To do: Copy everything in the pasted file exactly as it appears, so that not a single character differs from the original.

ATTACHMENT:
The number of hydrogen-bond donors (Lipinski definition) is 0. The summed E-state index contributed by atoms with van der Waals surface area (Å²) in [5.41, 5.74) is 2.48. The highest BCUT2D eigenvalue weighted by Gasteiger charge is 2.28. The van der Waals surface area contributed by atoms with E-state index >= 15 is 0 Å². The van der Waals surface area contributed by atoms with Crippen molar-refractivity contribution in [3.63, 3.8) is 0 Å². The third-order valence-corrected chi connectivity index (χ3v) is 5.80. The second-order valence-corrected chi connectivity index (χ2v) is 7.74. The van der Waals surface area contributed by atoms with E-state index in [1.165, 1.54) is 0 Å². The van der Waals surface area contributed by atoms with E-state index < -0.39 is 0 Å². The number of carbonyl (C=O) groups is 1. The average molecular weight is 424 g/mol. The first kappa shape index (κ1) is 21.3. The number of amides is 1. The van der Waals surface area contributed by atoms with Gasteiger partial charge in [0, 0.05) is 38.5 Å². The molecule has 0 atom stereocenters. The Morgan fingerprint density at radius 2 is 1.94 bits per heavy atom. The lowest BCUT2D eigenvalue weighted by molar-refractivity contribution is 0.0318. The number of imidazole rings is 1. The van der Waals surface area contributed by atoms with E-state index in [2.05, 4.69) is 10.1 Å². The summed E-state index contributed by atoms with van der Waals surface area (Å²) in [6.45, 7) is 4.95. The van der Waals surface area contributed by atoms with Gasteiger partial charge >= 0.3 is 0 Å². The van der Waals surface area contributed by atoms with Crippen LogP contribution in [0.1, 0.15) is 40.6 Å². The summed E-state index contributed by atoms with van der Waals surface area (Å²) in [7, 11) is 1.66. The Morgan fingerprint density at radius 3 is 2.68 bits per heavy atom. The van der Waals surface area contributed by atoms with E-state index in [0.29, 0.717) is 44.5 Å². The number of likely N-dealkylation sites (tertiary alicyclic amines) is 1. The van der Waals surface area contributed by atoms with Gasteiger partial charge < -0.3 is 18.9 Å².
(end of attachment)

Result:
The number of hydrogen-bond donors (Lipinski definition) is 0. The summed E-state index contributed by atoms with van der Waals surface area (Å²) in [5.41, 5.74) is 2.48. The highest BCUT2D eigenvalue weighted by Gasteiger charge is 2.28. The van der Waals surface area contributed by atoms with E-state index >= 15 is 0 Å². The van der Waals surface area contributed by atoms with Crippen molar-refractivity contribution in [3.63, 3.8) is 0 Å². The third-order valence-corrected chi connectivity index (χ3v) is 5.80. The second-order valence-corrected chi connectivity index (χ2v) is 7.74. The van der Waals surface area contributed by atoms with E-state index in [1.165, 1.54) is 0 Å². The van der Waals surface area contributed by atoms with E-state index < -0.39 is 0 Å². The number of carbonyl (C=O) groups is 1. The average molecular weight is 424 g/mol. The first kappa shape index (κ1) is 21.3. The number of amides is 1. The van der Waals surface area contributed by atoms with Gasteiger partial charge in [0, 0.05) is 38.5 Å². The molecule has 0 atom stereocenters. The Morgan fingerprint density at radius 2 is 1.94 bits per heavy atom. The lowest BCUT2D eigenvalue weighted by molar-refractivity contribution is 0.0318. The number of imidazole rings is 1. The van der Waals surface area contributed by atoms with E-state index in [2.05, 4.69) is 10.1 Å². The summed E-state index contributed by atoms with van der Waals surface area (Å²) in [6.45, 7) is 4.95. The van der Waals surface area contributed by atoms with Gasteiger partial charge >= 0.3 is 0 Å². The van der Waals surface area contributed by atoms with Crippen LogP contribution in [0.1, 0.15) is 40.6 Å². The summed E-state index contributed by atoms with van der Waals surface area (Å²) in [7, 11) is 1.66. The Morgan fingerprint density at radius 3 is 2.68 bits per heavy atom. The van der Waals surface area contributed by atoms with E-state index in [0.29, 0.717) is 44.5 Å². The number of likely N-dealkylation sites (tertiary alicyclic amines) is 1. The van der Waals surface area contributed by atoms with Gasteiger partial charge < -0.3 is 18.9 Å².